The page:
Fall in New England: What can I write about it that hasn’t been written in greater detail, beauty, and thought by the late Hal Borland? For over a quarter of a century, Borland lived on a farm beside the Housatonic River in Salisbury, Connecticut―several minutes’ drive from the fabulous lake where I vacationed as a boy. (And, yes, wouldn’t it have been interesting to have at least met him then?) During that time, he wrote millions of words about the hills, valleys, rivers, and lakes of this corner of New England, and many appeared nearly every Sunday as “nature editorials” in The New York Times. Dozens of these pieces dealt with fall. In a 1964 piece, he called it “the great symphony in the woodlands.” Nobody, not even Thoreau, chronicled in greater detail a landscape through the seasons. Meanwhile, in Seasons at Eagle Pond, the late New Hampshire poet and essayist Donald Hall wrote a marvelously lyrical and comprehensive piece about fall in his home state. I can hardly add to this trio.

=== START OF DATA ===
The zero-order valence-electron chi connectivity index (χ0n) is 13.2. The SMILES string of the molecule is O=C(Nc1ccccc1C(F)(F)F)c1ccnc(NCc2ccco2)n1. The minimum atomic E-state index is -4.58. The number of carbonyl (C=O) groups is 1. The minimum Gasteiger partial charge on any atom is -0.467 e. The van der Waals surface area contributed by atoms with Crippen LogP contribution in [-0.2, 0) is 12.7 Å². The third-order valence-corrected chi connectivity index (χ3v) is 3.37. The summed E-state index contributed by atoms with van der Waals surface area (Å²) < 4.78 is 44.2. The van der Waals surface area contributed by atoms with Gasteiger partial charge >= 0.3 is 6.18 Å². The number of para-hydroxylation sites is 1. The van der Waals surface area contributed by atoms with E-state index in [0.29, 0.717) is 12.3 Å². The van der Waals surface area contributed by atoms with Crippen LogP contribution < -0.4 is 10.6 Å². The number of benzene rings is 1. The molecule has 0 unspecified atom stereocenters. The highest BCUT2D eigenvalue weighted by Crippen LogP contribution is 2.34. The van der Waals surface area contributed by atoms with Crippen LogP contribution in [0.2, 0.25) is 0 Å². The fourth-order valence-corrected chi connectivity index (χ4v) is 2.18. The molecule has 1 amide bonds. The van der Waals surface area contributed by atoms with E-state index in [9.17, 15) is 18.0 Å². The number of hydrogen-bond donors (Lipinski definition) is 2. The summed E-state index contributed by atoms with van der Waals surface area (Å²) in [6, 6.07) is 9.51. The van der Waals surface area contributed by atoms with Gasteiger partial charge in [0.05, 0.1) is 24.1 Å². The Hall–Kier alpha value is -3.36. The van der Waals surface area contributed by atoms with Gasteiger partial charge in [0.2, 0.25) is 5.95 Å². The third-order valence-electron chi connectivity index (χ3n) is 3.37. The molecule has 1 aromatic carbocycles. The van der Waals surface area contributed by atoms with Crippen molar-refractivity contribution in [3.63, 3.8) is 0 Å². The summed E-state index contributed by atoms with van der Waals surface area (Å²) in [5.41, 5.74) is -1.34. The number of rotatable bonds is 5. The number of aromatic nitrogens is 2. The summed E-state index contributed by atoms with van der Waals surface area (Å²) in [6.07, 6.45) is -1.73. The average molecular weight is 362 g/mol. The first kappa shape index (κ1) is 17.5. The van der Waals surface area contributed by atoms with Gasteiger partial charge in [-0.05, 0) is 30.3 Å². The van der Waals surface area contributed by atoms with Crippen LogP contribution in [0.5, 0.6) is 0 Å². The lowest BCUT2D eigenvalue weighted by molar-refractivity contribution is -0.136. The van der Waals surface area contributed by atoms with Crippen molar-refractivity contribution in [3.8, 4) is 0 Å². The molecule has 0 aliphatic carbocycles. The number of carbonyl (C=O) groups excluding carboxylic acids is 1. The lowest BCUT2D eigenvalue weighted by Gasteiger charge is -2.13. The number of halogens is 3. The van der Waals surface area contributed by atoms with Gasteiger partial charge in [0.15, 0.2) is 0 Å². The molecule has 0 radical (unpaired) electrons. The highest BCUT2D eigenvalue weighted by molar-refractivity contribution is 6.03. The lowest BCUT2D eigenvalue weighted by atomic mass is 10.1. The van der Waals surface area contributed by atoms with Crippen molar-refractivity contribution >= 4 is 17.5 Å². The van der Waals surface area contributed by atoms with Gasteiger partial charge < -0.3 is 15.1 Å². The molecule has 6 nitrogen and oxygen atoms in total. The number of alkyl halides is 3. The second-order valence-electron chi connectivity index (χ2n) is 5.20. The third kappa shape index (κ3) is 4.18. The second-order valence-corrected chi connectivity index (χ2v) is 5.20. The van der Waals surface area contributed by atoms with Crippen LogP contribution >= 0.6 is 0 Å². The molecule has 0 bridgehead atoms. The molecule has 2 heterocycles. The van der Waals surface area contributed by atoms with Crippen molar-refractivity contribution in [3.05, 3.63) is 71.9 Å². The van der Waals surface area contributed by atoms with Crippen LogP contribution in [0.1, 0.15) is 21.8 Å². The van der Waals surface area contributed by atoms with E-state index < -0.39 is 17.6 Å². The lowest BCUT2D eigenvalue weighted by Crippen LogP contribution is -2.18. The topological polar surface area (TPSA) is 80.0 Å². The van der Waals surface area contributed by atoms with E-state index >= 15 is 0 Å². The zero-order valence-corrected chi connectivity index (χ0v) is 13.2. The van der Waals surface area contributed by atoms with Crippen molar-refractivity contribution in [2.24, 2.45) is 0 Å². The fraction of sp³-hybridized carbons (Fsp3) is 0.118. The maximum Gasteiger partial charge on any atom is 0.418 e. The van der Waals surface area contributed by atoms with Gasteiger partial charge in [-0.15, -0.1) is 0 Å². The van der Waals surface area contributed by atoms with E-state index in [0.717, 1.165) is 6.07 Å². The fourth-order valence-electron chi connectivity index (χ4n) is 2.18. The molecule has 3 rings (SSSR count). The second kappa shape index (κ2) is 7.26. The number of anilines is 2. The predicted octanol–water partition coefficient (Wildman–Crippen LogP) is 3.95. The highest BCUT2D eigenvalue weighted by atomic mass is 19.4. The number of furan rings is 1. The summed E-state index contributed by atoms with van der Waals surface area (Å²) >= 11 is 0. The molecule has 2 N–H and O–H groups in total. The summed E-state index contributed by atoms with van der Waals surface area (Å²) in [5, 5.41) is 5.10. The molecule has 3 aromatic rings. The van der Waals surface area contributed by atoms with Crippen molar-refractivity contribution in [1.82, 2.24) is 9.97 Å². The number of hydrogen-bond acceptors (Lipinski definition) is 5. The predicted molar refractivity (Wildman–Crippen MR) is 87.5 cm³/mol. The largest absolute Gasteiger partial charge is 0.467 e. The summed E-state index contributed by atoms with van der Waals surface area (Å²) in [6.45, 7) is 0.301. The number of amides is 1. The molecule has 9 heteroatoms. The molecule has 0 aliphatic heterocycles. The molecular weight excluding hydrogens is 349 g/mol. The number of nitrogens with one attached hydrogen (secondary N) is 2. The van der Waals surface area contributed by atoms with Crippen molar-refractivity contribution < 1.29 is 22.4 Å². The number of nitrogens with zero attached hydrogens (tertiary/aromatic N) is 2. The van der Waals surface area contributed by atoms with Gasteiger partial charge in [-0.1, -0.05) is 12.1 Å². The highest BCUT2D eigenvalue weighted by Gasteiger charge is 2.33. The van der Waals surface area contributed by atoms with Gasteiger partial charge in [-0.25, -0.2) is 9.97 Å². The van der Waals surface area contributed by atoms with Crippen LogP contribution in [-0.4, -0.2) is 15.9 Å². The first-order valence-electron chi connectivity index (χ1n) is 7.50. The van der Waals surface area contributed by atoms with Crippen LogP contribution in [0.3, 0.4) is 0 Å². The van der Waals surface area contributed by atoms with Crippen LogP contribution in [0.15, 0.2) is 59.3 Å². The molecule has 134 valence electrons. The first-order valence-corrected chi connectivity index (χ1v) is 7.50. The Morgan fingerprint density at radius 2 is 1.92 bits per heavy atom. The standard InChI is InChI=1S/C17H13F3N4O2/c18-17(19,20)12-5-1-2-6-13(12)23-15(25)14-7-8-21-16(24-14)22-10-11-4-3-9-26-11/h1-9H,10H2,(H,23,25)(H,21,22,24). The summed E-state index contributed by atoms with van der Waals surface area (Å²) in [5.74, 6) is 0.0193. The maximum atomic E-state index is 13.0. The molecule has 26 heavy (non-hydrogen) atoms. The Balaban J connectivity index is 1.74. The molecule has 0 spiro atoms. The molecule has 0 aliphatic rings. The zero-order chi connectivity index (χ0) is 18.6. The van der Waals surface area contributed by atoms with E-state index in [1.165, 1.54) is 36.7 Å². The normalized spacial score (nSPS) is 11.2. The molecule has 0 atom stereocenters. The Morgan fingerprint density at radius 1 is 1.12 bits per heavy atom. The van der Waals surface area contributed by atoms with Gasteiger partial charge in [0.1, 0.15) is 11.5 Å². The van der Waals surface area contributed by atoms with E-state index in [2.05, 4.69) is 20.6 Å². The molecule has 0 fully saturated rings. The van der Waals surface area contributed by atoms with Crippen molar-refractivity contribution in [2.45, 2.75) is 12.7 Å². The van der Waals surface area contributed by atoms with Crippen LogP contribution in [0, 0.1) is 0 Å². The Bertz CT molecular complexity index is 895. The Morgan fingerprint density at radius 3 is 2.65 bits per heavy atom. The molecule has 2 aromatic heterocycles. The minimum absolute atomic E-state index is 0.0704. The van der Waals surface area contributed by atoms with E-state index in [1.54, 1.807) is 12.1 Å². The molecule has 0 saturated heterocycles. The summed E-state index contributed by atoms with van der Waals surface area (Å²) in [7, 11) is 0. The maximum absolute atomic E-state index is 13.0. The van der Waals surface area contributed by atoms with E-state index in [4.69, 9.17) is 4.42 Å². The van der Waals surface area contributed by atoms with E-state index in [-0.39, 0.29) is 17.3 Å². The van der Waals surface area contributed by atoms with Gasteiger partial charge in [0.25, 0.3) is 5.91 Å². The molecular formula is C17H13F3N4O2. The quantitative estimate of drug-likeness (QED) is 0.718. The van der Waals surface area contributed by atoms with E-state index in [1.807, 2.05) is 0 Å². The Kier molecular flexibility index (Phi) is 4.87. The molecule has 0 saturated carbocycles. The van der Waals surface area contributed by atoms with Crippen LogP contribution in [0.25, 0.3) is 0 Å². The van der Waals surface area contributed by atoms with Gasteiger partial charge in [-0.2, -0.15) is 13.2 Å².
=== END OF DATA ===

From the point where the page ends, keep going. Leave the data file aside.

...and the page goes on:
Let me just briefly state the obvious that fall in Maine was colors: primarily the reds, oranges, and lingering greens of maple and oak―swimming, exploding, dripping, and drooling everywhere. Sure, the effervescent gold of the aspen and the muted reds of the scrub oak of the Southwestern high country, and the bright lemon-yellows of the cottonwoods in the Southwestern river valleys and arroyos, were beautiful, but nothing could surpass the sheer variety and abundance of New England’s autumnal palette. The New England autumn weather, too, was nearly always delightful, thanks largely to the decrease in the humidity. I welcomed, as well, the lowering temperatures, culminating in the first frost, that killed all the biting insects.